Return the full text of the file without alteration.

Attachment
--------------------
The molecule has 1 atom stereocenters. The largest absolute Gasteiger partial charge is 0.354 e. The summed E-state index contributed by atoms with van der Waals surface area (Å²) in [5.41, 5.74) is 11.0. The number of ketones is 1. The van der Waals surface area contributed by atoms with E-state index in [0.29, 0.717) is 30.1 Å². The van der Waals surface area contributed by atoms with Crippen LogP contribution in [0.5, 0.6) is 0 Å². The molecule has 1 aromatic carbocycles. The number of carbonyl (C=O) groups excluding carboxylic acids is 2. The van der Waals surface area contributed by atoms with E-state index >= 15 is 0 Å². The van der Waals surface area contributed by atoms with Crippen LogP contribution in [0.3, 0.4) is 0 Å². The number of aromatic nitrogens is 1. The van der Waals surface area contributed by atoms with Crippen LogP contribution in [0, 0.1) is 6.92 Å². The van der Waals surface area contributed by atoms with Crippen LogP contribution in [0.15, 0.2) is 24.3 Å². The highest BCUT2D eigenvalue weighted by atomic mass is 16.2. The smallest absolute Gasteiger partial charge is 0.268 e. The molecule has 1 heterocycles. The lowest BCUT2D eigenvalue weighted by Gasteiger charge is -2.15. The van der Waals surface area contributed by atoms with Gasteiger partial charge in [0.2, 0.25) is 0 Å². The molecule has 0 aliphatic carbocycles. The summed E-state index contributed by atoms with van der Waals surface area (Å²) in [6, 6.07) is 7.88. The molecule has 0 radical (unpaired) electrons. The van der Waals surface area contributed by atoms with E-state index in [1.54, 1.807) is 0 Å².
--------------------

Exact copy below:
The molecule has 1 atom stereocenters. The largest absolute Gasteiger partial charge is 0.354 e. The summed E-state index contributed by atoms with van der Waals surface area (Å²) in [5.41, 5.74) is 11.0. The number of ketones is 1. The van der Waals surface area contributed by atoms with E-state index in [0.29, 0.717) is 30.1 Å². The van der Waals surface area contributed by atoms with Crippen LogP contribution in [0.5, 0.6) is 0 Å². The molecule has 1 aromatic carbocycles. The number of carbonyl (C=O) groups excluding carboxylic acids is 2. The van der Waals surface area contributed by atoms with E-state index >= 15 is 0 Å². The van der Waals surface area contributed by atoms with Crippen LogP contribution in [0.3, 0.4) is 0 Å². The number of aromatic nitrogens is 1. The van der Waals surface area contributed by atoms with Crippen LogP contribution in [0, 0.1) is 6.92 Å². The van der Waals surface area contributed by atoms with Crippen LogP contribution in [0.15, 0.2) is 24.3 Å². The highest BCUT2D eigenvalue weighted by atomic mass is 16.2. The smallest absolute Gasteiger partial charge is 0.268 e. The molecule has 1 heterocycles. The lowest BCUT2D eigenvalue weighted by Gasteiger charge is -2.15. The van der Waals surface area contributed by atoms with Gasteiger partial charge in [0.2, 0.25) is 0 Å². The molecule has 0 aliphatic carbocycles. The summed E-state index contributed by atoms with van der Waals surface area (Å²) in [6, 6.07) is 7.88. The molecule has 0 radical (unpaired) electrons. The van der Waals surface area contributed by atoms with E-state index in [1.54, 1.807) is 0 Å².